UK Politics

Labour launches English local election campaign

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Media captionEd Miliband described the contest as "the first nationwide test" of the coalition government

Ed Miliband has launched Labour's campaign for council elections in England, saying the party will be the "first line of defence" against cuts.

The Labour leader argued local authority budget cuts will hit the poorest communities hardest and his party will stand up for those affected.

David Cameron told Conservative MPs on Wednesday they could win the "big argument" over the extent and speed of coalition plans to cut the deficit.

Voters go to the polls on 5 May.

More than 9,500 council seats will be contested in 279 local authorities across England, on the same day as devolved elections in Scotland, Wales and Northern Ireland and a referendum on the future of the UK electoral system.

Although Labour has won both parliamentary by-elections held since Mr Miliband became leader in September, next month's polls will be the first national test of his performance.

The party is hoping to make significant gains as the last time the same council seats up for grabs in May were contested, in the dying days of Tony Blair's premiership in 2007, Labour had a disastrous night, losing control of 16 local authorities.

In his speech at a school in Birmingham, Mr Miliband said Labour's local election campaign would be built around "a clear pledge to people across the country: we will be your voice in tough times".

He argued that reductions in councils' spending power this year will be equivalent to a £182 cut for every two-parent household with children - and the "worst-off areas are being hit hardest".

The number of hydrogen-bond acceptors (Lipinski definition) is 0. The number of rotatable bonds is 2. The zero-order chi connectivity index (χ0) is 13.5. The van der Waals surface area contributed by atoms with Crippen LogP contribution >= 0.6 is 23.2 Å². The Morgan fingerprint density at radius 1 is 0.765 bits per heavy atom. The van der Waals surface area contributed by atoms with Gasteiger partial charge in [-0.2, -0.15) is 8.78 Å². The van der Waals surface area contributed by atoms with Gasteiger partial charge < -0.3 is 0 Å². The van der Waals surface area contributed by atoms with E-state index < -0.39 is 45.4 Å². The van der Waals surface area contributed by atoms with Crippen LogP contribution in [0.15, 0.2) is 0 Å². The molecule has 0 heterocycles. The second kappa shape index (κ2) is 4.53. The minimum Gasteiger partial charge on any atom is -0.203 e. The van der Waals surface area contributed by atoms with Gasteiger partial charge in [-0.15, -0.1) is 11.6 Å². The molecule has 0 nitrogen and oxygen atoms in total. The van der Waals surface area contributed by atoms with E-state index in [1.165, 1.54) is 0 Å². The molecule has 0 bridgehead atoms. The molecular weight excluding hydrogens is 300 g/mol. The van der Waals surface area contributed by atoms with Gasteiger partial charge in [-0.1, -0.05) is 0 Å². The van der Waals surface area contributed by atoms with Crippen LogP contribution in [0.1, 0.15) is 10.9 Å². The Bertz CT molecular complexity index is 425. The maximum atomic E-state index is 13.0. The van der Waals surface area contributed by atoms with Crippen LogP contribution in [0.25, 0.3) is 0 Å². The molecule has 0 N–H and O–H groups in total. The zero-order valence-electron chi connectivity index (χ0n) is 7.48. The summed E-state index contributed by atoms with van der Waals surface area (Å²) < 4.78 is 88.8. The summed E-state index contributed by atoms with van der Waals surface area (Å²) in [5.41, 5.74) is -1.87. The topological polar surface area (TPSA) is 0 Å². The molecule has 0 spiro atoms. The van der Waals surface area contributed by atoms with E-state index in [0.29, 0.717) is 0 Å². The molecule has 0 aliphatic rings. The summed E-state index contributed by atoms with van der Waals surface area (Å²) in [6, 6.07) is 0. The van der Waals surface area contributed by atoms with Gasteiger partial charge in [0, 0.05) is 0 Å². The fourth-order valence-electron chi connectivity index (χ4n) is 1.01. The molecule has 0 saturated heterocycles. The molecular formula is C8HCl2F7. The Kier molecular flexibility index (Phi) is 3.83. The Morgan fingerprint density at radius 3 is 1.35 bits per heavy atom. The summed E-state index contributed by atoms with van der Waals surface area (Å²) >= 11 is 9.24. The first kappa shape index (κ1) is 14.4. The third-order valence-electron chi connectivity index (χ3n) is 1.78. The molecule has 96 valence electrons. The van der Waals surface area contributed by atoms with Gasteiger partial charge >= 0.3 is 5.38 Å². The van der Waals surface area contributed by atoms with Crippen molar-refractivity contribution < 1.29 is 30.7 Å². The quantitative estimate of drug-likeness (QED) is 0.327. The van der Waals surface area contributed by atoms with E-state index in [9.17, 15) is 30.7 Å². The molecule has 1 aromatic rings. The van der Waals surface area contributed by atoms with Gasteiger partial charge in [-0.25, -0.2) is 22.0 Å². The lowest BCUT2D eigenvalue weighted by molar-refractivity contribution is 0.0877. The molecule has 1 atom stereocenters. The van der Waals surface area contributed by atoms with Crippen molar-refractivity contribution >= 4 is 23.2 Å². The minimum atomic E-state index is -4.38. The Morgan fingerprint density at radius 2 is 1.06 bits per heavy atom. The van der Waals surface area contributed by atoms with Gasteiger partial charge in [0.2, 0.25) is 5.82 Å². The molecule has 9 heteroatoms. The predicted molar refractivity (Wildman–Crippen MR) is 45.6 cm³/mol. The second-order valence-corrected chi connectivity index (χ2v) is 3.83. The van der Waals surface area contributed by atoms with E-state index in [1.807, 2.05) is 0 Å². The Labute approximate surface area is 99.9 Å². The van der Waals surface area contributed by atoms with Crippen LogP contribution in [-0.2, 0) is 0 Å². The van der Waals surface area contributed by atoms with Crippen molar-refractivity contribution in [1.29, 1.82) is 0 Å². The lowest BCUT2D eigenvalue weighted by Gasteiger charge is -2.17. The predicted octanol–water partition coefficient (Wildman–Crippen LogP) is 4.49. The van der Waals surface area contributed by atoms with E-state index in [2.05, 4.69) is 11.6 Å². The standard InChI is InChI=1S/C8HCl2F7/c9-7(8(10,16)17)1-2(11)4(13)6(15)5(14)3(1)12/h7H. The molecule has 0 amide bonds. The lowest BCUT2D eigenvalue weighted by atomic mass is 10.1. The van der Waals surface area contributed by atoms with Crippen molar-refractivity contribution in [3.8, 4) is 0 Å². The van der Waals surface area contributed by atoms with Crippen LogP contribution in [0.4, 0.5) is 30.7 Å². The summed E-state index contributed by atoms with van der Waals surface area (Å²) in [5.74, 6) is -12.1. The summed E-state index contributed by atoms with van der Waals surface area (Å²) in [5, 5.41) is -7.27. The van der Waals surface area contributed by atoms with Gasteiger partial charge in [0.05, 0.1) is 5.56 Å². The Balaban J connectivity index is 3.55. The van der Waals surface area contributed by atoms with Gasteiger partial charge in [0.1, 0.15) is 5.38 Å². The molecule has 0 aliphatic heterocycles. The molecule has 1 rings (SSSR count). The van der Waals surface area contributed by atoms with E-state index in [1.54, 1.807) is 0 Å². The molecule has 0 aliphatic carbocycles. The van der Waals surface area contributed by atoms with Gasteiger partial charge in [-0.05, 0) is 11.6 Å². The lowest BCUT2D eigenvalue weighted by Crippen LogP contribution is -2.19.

"Cuts designed by David Cameron and Nick Clegg are coming direct from Downing Street to your street," said Mr Miliband.

And he vowed: "Labour will be your community's first line of defence against the damage being done by a Conservative-led government and their Liberal Democrat allies."

'Hold its nerve'

Under plans announced in October, central government funding for local authorities will fall by 28% over the next four years.

Ministers say councils can cut back on bureaucracy and procurement costs to mitigate the impact on core services used by the public and stress they are providing transitional funding for the first two years for the most affected councils.

Labour, who say this funding will provide only a "small cushion" for a short while, argue that councils are being forced to "frontload" cuts to services into the first two years. And they say town halls in more deprived parts of the country are being unfairly treated.

Mr Miliband has rejected government claims that some Labour councils were deliberately cutting frontline services for political reasons to embarrass the government.

He told BBC Radio 4's Today programme: "They are making efficiency savings and they are doing their very best to protect services that people really value and contribute to social justice in this country."

The government has accused Labour of having no concrete plan to deal with the UK's record peacetime deficit while stressing steps it is taking to help people with rising living costs - such as ensuring no council tax payer in England will see a rise in their bills this year.

Addressing a meeting of Tory MPs on Wednesday evening, Mr Cameron said they should be confident that they could win the key economic argument about the deficit and the pace of cuts.

The prime minister pledged to spend three days a week campaigning ahead of May's poll and urged MPs to campaign "hard locally".

Lib Dem leader Nick Clegg has urged his party to "hold its nerve" ahead of the elections, saying they are taking difficult decisions in the national interest and will be rewarded in the long term.

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